Harrogate Herald - 5th September 1917
W H Breare letter
I think it was Thursday morning that Pte P J Cullingworth,
of Follifoot, and of the 19th Labour Co., who was home on leave,
called. Before he went out Cullingworth had an accident to
his thumb, and this prevented him from joining the general service.
This thumb has troubled him a good deal, and his leave is to be
extended in order that he may have a part of it amputated. Cullingworth
is the son of Mr & Mrs Mark Cullingworth, of Follifoot.
His father will be well-know to many of you lads. Apart from his
thumb my visitor looked well and he was all right. There are five of
the Cullingworth family serving : First, George
Cullingworth, the cricketer, who is a bombardier in the RGA;
second, William Cullingworth in the RE's; third, Clarence
Cullingworth in the West Yorks lot; fourth, P J Cullingworth,
my caller; and Charles Wilson, a brother-in-law from Nova Scotia.
Wilson was shot in both legs whilst in the trenches, and came to
England. He has remained here a year instructing Canadian troops. No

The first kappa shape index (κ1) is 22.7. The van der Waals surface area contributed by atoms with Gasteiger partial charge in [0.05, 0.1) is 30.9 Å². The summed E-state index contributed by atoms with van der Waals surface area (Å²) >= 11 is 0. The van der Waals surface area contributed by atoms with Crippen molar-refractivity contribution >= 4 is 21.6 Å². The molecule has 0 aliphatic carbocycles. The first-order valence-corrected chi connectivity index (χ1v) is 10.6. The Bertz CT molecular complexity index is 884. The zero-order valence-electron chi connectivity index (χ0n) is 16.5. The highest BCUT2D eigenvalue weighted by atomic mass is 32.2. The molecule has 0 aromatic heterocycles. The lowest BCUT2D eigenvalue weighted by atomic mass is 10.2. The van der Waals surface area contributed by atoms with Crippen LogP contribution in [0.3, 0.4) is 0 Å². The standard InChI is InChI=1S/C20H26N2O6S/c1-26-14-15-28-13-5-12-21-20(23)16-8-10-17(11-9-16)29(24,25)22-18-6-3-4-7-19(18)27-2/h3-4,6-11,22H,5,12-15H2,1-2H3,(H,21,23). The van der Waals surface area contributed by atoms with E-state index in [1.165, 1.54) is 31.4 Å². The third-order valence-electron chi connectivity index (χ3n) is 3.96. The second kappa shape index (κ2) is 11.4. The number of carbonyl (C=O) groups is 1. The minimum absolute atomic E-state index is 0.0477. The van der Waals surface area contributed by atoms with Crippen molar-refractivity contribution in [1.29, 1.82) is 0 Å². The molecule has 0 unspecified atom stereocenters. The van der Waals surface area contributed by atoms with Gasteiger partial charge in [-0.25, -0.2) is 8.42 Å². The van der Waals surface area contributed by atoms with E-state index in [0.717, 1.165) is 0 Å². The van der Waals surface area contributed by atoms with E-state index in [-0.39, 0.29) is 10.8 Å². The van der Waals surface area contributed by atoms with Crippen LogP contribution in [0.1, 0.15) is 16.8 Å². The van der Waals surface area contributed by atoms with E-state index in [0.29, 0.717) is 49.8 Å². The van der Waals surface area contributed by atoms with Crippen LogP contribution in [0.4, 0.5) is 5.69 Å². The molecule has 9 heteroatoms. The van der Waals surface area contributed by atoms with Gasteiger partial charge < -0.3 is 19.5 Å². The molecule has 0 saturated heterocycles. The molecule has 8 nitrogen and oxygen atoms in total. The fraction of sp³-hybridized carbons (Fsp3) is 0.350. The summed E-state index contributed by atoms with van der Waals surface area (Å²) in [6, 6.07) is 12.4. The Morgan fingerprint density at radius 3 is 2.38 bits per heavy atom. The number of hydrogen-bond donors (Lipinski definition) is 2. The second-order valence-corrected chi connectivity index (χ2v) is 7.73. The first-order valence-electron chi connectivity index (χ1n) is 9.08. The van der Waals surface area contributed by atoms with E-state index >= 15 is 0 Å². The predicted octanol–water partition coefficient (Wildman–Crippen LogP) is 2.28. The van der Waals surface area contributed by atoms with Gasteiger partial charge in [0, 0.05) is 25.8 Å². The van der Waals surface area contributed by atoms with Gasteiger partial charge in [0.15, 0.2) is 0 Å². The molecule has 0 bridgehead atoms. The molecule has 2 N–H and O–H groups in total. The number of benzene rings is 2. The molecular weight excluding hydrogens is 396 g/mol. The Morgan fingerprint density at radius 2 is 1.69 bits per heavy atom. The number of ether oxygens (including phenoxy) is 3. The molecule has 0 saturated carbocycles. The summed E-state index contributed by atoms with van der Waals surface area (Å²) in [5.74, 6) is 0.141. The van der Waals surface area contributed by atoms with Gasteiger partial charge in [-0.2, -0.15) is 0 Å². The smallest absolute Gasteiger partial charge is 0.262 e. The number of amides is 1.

Harrogate boys are with Cullingworth and only one
Knaresborough chap, whose name he forgot. Cullingworth's
battalion, he tells me, is always called to the scene of the most
important offences. His work has been railway and road making, etc.
There are casualties even in labour battalions. He estimates about
30 killed and 100 wounded in his lot. They are often badly shelled.
I was interested to hear from him that the Canadians were very smart
in laying rails. They could do a mile a day. Our English labour
battalions are also very smart. In one particular case, where the
land was very awkward, Cullingworth's lot managed to do four
miles in eleven days.